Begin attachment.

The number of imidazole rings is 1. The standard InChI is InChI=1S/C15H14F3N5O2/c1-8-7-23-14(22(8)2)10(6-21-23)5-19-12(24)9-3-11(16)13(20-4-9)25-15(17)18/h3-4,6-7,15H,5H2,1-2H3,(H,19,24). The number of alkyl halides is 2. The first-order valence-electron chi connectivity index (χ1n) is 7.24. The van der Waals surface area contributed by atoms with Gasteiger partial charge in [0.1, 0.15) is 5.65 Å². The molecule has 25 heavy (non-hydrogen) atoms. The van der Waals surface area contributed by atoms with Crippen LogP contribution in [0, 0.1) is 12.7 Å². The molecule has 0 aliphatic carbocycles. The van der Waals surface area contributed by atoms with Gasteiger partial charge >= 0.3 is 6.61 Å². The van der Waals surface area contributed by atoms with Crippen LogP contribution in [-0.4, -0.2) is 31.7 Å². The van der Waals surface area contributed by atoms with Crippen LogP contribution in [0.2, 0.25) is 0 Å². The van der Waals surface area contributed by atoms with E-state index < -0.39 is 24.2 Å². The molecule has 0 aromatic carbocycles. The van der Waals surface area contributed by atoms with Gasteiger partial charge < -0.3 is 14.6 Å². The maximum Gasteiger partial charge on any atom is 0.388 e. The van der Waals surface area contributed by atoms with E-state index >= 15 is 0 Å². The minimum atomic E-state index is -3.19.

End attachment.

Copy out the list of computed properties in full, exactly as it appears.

The number of imidazole rings is 1. The standard InChI is InChI=1S/C15H14F3N5O2/c1-8-7-23-14(22(8)2)10(6-21-23)5-19-12(24)9-3-11(16)13(20-4-9)25-15(17)18/h3-4,6-7,15H,5H2,1-2H3,(H,19,24). The number of alkyl halides is 2. The first-order valence-electron chi connectivity index (χ1n) is 7.24. The van der Waals surface area contributed by atoms with Gasteiger partial charge in [0.1, 0.15) is 5.65 Å². The molecule has 25 heavy (non-hydrogen) atoms. The van der Waals surface area contributed by atoms with Crippen LogP contribution in [0, 0.1) is 12.7 Å². The molecule has 0 aliphatic carbocycles. The van der Waals surface area contributed by atoms with Gasteiger partial charge >= 0.3 is 6.61 Å². The van der Waals surface area contributed by atoms with Crippen LogP contribution in [-0.4, -0.2) is 31.7 Å². The van der Waals surface area contributed by atoms with Crippen LogP contribution in [0.2, 0.25) is 0 Å². The van der Waals surface area contributed by atoms with E-state index < -0.39 is 24.2 Å². The molecule has 0 aromatic carbocycles. The van der Waals surface area contributed by atoms with Gasteiger partial charge < -0.3 is 14.6 Å². The maximum Gasteiger partial charge on any atom is 0.388 e. The van der Waals surface area contributed by atoms with E-state index >= 15 is 0 Å². The minimum atomic E-state index is -3.19.